And it was so moving precisely because that's what improv is about overcoming. You don't have to be afraid because you're not alone. You don't have to be crippled by self-doubt because if you stumble, you are surrounded by people who will help carry you. Together, the whole cast will cross the finish line; or if you don't make it to the finish line, well, screw it, it was an imaginary finish line anyway, and it might as well be here where you are.

This was very moving to me because I'd been feeling a little bad about my improv skills recently. Last week, I got a chance to play in the Maestro, the longest-running improv show in Austin. For the first time, I was playing on the main stage; and I was playing with a bunch of people who have years more experience than I have. And I didn't freeze, exactly, but I wasn't exactly warmed up. I couldn't really get out of my head. I had OK scenes and I got some good laughs. (When you're playing the Alphabet Game and you have to start a line with the letter X, audiences love it when you pull out "xenophobe.") But I never felt comfortable. I wondered if maybe I'd reached the end of my development as an improviser; or if I was actually backsliding.

Then I saw the last hour of the improv marathon and listened to these crazy, sleep-deprived performers, and I was moved by their openness and their rawness and their sincerity and commitment. That may not be where I am now, but it's an amazing goal.

So if anyone is starting to talk about the cast for next year's 47-hour improv marathon, I'd love to be on that list.

Sunday, June 21, 2015

Library of America Story of the Week Read-Along 282: Helen Keller, I Go Adventuring (#282)

Helen Keller, "I Go Adventuring" (1929) from Writing New York: A Literary Anthology:

It's rare that I put one of these out on time; or at least, for the past few months, it seems like I'm playing catchup, reading and writing about two or three Stories in a weekend. Often I find myself saying, "I've got a lot to do and what am I even doing these for anymore?"

It's true that this project began partly to give me something to do (and partly to give me something to blog about regularly).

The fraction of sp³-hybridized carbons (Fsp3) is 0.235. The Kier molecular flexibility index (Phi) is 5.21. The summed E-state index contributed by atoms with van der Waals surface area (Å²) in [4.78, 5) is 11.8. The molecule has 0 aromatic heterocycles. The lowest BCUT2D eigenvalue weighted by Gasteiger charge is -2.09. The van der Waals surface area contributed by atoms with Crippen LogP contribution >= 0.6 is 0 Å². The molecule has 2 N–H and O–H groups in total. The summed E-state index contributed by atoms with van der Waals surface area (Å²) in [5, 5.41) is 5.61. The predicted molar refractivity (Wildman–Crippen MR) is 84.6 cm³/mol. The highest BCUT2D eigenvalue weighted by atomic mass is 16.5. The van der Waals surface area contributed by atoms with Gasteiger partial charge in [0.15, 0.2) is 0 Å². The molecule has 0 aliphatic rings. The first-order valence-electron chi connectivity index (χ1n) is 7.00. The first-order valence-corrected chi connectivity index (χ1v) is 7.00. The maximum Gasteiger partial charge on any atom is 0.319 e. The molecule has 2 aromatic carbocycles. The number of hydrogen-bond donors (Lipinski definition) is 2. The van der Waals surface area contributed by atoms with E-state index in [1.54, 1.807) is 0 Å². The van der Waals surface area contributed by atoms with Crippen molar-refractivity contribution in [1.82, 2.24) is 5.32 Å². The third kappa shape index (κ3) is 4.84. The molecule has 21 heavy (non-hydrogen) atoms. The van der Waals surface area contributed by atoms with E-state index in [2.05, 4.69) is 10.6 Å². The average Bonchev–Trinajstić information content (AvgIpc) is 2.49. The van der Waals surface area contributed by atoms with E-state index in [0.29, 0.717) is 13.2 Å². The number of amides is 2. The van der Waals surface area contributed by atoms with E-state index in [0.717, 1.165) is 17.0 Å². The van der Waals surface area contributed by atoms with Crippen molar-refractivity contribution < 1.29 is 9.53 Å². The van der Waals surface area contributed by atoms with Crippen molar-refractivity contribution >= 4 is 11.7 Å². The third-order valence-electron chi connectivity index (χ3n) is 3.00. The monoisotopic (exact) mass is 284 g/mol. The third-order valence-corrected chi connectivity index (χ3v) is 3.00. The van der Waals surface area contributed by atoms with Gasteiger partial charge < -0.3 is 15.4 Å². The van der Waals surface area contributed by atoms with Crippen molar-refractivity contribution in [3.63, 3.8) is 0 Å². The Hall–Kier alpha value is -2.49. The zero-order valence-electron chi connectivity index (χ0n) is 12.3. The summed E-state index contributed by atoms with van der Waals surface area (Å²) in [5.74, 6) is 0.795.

But I'm reminded why by today's piece (which I'm really writing about a week after it was released). That is, the Story of the Week is best when either (a) I have something interesting to say about it, probably because it's a story or on a topic I've read before; or (b) I have never read the piece and probably wouldn't have come across it outside of this project.

I remember studying Helen Keller a little bit in elementary school. (Did everyone have to read The Miracle Worker? Is there a little bit of "if she can learn, why can't you?" in teaching about Helen Keller to sighted, hearing students?) But I'd never read her before. It was interesting to read this piece about her thoughts on New York and what it meant to her.
Tremulously I stand in the subways, absorbed into the terrible reverberations of exploding energy. Fearful, I touch the forest of steel girders loud with the thunder of oncoming trains that shoot past me like projectiles. Inert I stand, riveted in my place. 
Which is a strange mix of metaphors with a lot of feeling behind it. Forest of steel--thunder of trains--shooting like projectiles. And of course, I love how she starts out tremulous and ends up inert, riveted, almost a piece of the machinery of the city. It's an intensely felt section--but I'm not sure it's a good feeling. Keller celebrates the city, but it's so easy to imagine this turned into a Thoreauvian denunciation, like:
We do not ride on the railroad; it rides upon us. Did you ever think what those sleepers are that underlie the railroad? Each one is a man….

Monday, June 15, 2015

Super short review: Jurassic World